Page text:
Comparing Forecasts of Registered Nurse Supply and Demand for California

March 27, 2019

Projections of future supply and demand for registered nurses (RNs) have been published by the California Board of Registered Nursing (BRN) since 2005. The forecasts are intended to guide educators, employers, and policymakers to take action to ensure that supply is adequate to meet future health care needs, while also ensuring that newly-graduated RNs are able to find employment in California.

Other organizations and researchers have also published RN supply and demand projections, based on different methods and datasets. This document compares the methods and results of some often-cited projections.

The projections developed by the BRN are based on the BRN’s surveys: the Annual Schools Survey and the Biennial Survey of Registered Nurses.

The supply projection is based on a “stock and flow” model, in which the “stock” of RNs is the number of RNs licensed and living in California, and the “flow” are the numbers of nurses entering and leaving the workforce each year. Each year, the stock of nurses changes based on the flows; the projection model thus produces and estimated increase or decrease in the supply of nurses for each year after the starting year. The total number of nurses is then multiplied by employment rates to estimate future full-time equivalent (FTE) employment.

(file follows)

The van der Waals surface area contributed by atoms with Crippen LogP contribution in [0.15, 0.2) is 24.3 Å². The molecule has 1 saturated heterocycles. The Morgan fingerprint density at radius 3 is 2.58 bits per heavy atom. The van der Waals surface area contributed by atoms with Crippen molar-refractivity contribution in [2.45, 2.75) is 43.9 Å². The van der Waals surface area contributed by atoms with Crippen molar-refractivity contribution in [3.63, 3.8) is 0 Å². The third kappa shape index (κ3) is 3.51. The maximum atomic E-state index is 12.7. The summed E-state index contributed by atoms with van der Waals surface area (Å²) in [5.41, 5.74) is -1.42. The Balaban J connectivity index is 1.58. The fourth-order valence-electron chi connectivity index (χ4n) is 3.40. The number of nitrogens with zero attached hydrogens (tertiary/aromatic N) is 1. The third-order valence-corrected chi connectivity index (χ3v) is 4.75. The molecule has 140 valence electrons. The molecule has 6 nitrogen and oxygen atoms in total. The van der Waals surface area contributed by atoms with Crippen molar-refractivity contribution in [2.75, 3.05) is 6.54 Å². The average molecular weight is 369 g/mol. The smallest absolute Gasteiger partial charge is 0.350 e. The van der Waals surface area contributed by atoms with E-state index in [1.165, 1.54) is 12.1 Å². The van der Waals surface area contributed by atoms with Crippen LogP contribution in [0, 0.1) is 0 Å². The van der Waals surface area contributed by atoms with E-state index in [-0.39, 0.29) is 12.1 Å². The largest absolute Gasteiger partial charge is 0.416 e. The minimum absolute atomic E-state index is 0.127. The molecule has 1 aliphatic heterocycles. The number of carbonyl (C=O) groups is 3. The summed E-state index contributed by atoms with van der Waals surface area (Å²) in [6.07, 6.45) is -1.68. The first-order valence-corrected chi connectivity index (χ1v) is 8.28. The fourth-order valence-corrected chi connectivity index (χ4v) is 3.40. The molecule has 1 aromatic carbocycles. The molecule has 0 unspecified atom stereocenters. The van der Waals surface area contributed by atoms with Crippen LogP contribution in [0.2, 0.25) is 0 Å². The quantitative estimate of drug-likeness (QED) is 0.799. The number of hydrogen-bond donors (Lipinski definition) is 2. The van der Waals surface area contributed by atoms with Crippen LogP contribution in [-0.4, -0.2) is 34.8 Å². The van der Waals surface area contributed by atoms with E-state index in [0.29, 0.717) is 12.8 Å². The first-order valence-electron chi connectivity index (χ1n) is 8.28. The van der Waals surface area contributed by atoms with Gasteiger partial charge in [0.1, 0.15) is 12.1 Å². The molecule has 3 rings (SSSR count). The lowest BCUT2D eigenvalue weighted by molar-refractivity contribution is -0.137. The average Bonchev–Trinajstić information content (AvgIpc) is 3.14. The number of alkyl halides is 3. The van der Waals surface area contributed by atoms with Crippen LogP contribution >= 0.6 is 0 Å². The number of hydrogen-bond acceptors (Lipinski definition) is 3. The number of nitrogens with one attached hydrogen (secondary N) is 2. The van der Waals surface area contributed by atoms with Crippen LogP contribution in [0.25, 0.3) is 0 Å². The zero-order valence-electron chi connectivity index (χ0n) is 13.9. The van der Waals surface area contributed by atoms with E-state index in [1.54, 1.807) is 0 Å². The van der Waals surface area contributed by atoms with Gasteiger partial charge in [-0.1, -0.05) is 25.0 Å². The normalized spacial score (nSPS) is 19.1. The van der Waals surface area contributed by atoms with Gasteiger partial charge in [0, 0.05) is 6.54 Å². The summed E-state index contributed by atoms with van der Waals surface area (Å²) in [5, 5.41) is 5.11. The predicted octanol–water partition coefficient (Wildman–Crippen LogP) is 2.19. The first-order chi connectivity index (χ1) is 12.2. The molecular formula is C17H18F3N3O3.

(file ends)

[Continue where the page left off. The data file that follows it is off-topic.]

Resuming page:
Several different projections of demand are calculated because there are many factors that can affect future demand for RNs. The potential need for RNs does not necessarily match demand, because demand is based – at least in part – on the amount of funds employers choose to dedicate to RN employment.

The supply and demand projections are for RNs overall and do not attempt to disaggregate demand based on RN educaiton level.